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Berkeleyan

Haas questions received wisdom on fiscal crisis

| 15 October 2003

California’s budget crisis has been dominating the news — especially in the midst of the state’s gubernatorial recall election — but most of the ideas for fixing it are based on myths and will not improve the state’s fiscal outlook, according to a new report by Kenneth Rosen, chair of the Fisher Center for Real Estate and Urban Economics at the Haas School of Business.

The report, “Anatomy of the California Fiscal Crisis: Facts and Figures Do Matter,” attributes the current crisis to the unsustainable tax revenue increases related to the boom in the financial markets in the late 1990s. By treating this revenue surge as permanent and locking in higher spending, the report says, the state General Fund spending grew by 15 percent in 2000 and by another 13 percent in 2001.

“Wrongly blaming the economy, high tax rates, or too large a government sector will not solve the real budget issues facing California,” says Rosen. “Those criticisms of California simply do not stand up under close scrutiny of the facts and figures. It will take some imagination for elected officials to correctly diagnose the problems, and then to design measures to deal with those issues.”

California’s job loss is often credited for the problems in the state’s budget. However, the authors point out, during the period in which the fiscal crisis developed, California’s employment situation was actually marginally better than the nation’s.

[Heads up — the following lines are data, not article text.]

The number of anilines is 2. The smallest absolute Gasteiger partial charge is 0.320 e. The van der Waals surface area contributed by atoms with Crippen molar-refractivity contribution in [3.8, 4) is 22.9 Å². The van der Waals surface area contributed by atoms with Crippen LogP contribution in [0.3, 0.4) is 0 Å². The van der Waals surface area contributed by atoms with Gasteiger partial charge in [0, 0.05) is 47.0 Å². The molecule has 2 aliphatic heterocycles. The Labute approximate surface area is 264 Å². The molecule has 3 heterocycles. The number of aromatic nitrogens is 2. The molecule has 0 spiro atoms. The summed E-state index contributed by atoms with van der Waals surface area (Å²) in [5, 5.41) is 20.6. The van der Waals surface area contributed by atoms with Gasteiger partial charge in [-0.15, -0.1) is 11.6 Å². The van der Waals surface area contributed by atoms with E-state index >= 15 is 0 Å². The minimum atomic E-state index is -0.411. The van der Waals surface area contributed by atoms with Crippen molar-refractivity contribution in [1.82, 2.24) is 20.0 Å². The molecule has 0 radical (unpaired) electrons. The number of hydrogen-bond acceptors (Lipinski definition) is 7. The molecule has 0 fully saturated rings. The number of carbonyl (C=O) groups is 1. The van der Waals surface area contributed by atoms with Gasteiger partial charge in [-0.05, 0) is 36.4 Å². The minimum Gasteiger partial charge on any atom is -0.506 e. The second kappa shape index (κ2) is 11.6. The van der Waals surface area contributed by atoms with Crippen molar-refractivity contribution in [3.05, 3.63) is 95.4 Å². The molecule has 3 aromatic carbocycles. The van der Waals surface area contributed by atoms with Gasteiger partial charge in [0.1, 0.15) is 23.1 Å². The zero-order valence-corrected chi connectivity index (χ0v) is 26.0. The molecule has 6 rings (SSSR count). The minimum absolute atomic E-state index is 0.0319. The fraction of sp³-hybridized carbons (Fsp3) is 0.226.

California also has the reputation of having a large number of state government employees, according to the report. But, says Rosen, “This is simply not true, if we normalize by population. In fact, among the ten largest states, California has the third smallest number of state employees per capita, after Florida and Pennsylvania. We just don’t have a big state government.”

Another myth concerns California’s tax rate. When the burden of all state and local tax sources are pooled, says the report, California’s tax rate does not particularly stand out. Among the 10 largest states, California’s total tax rate relative to gross state product is about in the middle, according to the authors.

To remedy the crisis, the authors suggest that temporary revenue ought to be treated as such, so that expenditures are not geared upward to reflect those temporary revenues. For the current situation, they say, there is no choice but to decrease expenditure growth or raise taxes until the budget situation is again stable. The authors also consider a reform of Proposition 13, passed by California voters in 1978 to keep property taxes aligned with a property’s purchase price.
The report, co-authored by Daniel Van Dyke and Elisa Beller of the Rosen Consulting Group, is available through the Fisher Center at 643-6105.